Thursday, 23 May 2013

Spam spam spam

If you've ever left, or considered leaving, a comment on this site then you'll know that I moderate all comments. It's not because I don't trust my readers; rather, it's the only way to stem a deluge of spam. Much of it is just annoying, but some is full of obscenities or hate-speech, which is why I can't risk it sitting there while I'm offline - and I do have to sleep!


Many spammers do try to hide their dodgy links within genuine-seeming comments. Unfortunately, as the selection below demonstrates, these are rarely convincing.
'Paragraph writing is also a fun, if you be familiar with then you can write otherwise it is complicated to write.' Although grammar, spelling and punctuation are apparently not required.

'Is it only me or do some of the comments come across like they are written by brain dead visitors?' Only you, dear spammer, only you.

'Hello my family member!' Er...

'For most up-to-date news you have to pay a visit world-wide-web and on web I found this web page as a best site for most up-to-date updates' - and where better for up-to-date-updateness than a history blog?

'My site goes over a lot of the same topics as yours.' No, I can assure you that I have never blogged on American auto insurance. Not even once.

'great post, very informative. I'm wondering why the opposite experts of this sector do not understand this'. Ah yes, the so-controversial story of the Wells Conduit with its 'opposite experts'.

'This is a great tip especially to those fresh to the blogosphere.' No, it's a ghost sign.




7 comments:

londonhistorians said...

Aha, thanks, I was almost about to write something similar on my blog! I don't get too much, really, but in recent weeks they've been spamming one particular post from a couple of years ago. Weird. Like you, I moderate, and mark as Spam. But still they come.

Thanks for Sharing my Office of Works thing on Facebook!

Hels said...

You realise that since the words are identical eg "brain dead", those comments are not sent by feverish bloggers in another country, huddled next to their computers. They must be computer programmes, sent out by the millions each day.

Until I started to moderate my blog, about 30 spam comments were arriving on a slow day and perhaps 70 spam comments on a brisk day.

HughB said...

Monty Python are at the root of it all - you need to find that cafe in Bromley and get rid of those VIKINGS!!!

CarolineLD said...

LondonHistorians, I do find that they target particular, often elderly posts - very odd.

Hels, they are indeed largely automated. Some clearly just string together random snippets of text, but these were all meant to pass for real comments. That's partly what amuses me about the inept wording: if you were going to write something once and send it out a million times, wouldn't you be more careful? It would hugely increase the chance of success.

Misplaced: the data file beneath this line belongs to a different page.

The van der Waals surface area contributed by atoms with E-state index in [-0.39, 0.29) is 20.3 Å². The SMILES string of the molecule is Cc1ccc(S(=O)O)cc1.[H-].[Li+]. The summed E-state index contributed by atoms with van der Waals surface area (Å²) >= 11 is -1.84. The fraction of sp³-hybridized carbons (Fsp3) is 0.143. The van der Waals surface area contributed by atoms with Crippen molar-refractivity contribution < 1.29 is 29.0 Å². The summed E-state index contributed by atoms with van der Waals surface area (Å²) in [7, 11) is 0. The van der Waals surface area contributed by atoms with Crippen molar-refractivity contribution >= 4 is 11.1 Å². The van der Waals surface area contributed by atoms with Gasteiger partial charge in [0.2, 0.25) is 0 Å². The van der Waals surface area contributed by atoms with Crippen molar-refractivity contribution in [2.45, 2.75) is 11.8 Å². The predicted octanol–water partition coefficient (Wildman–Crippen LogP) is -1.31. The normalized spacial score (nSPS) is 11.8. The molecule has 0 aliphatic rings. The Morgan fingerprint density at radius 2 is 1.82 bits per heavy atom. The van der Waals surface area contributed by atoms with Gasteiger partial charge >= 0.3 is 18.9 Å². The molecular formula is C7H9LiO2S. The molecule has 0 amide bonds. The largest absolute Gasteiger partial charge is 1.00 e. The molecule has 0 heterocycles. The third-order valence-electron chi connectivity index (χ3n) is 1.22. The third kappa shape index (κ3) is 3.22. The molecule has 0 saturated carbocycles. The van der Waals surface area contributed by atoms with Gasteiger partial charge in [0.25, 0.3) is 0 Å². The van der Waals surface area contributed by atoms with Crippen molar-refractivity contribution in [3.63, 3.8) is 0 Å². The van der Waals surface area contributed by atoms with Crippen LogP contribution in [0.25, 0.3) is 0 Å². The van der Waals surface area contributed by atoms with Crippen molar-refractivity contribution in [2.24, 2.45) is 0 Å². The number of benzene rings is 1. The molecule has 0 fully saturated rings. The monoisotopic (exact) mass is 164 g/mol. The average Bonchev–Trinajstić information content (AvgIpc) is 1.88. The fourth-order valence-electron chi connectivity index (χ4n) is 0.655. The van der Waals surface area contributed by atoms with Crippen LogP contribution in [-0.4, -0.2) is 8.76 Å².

And Hugh, thank you for coming up with the solution!

Hels said...

"It would hugely increase the chance of success". Well yes, if only we knew what success was. If they aren't being academic or commercial or social, what are the spam comments for?

CarolineLD said...

Oh, commercial: they generally contain a link to some highly dubious site selling fake designer goods, or medication, or similar. I think some also hope to improve their site's ranking by the apparent link back, but that doesn't actually work for links in Blogger comments...

SilverTiger said...

As you note, spammers often target older posts. I think this is for two reasons: 1. Posts for spamming are found by chance and as there are fewer references to recent posts than to older posts, the latter are more likely to be found. 2. Spammers hope that spam comments on old posts are less likely to be noticed by the blogger. (Untrue if your blog platform notifies you of comments by email!)

You can therefore reduce your spam count considerably by closing comments on posts over a certain age, say 90 days.

Many spam posts are written in general terms and don't reference any details of the article to which they attach themselves. The same comment appears many times in the blogosphere so they are quickly marked as spam and filtered out by blog platforms like Wordpress that have spam filters.

More recently, I have been seeing more "individually crafted" spam comments: these may seem like genuine comments because they refer to the post's content but are usually short and a bit vague and the giveaway is the author's URL which is that of a commercial site. I systematically delete comments with such URLs.

I don't moderate (except, possibly, if I am going away for a while and will not be able to access my blog). It's so easy to delete bad comments as they appear. (With Wordpress you can do it from the notifying email.) These days, with smart phones and similar devices, it's so easy to access your blog on the hoof and kill the spam that moderating comments would make me more work than it would save. I think moderation has a chilling effect on commenting.

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